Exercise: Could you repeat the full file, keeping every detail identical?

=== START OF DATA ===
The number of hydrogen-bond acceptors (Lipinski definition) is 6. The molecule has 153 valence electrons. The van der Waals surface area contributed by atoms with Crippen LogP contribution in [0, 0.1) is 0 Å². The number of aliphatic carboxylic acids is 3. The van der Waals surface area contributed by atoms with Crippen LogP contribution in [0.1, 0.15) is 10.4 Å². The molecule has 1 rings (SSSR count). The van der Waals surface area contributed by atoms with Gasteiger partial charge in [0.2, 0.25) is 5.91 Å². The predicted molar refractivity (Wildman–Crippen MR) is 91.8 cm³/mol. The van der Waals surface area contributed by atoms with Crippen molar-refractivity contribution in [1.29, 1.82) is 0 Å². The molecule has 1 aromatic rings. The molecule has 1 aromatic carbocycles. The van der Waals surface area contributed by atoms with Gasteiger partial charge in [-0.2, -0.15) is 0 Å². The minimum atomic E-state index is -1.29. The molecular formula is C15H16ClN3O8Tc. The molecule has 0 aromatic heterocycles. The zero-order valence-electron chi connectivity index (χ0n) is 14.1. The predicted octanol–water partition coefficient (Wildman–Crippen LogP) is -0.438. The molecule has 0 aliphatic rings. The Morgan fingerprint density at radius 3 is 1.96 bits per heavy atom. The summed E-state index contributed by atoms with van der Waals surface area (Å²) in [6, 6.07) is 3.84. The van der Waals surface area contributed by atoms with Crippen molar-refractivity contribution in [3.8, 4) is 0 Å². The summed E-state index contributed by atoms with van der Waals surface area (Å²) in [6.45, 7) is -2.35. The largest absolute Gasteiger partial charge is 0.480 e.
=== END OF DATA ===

The number of hydrogen-bond acceptors (Lipinski definition) is 6. The molecule has 153 valence electrons. The van der Waals surface area contributed by atoms with Crippen LogP contribution in [0, 0.1) is 0 Å². The number of aliphatic carboxylic acids is 3. The van der Waals surface area contributed by atoms with Crippen LogP contribution in [0.1, 0.15) is 10.4 Å². The molecule has 1 rings (SSSR count). The van der Waals surface area contributed by atoms with Gasteiger partial charge in [0.2, 0.25) is 5.91 Å². The predicted molar refractivity (Wildman–Crippen MR) is 91.8 cm³/mol. The van der Waals surface area contributed by atoms with Crippen molar-refractivity contribution in [1.29, 1.82) is 0 Å². The molecule has 1 aromatic rings. The molecule has 1 aromatic carbocycles. The van der Waals surface area contributed by atoms with Gasteiger partial charge in [-0.2, -0.15) is 0 Å². The minimum atomic E-state index is -1.29. The molecular formula is C15H16ClN3O8Tc. The molecule has 0 aromatic heterocycles. The zero-order valence-electron chi connectivity index (χ0n) is 14.1. The predicted octanol–water partition coefficient (Wildman–Crippen LogP) is -0.438. The molecule has 0 aliphatic rings. The Morgan fingerprint density at radius 3 is 1.96 bits per heavy atom. The summed E-state index contributed by atoms with van der Waals surface area (Å²) in [6, 6.07) is 3.84. The van der Waals surface area contributed by atoms with Crippen molar-refractivity contribution in [3.8, 4) is 0 Å². The summed E-state index contributed by atoms with van der Waals surface area (Å²) in [6.45, 7) is -2.35. The largest absolute Gasteiger partial charge is 0.480 e.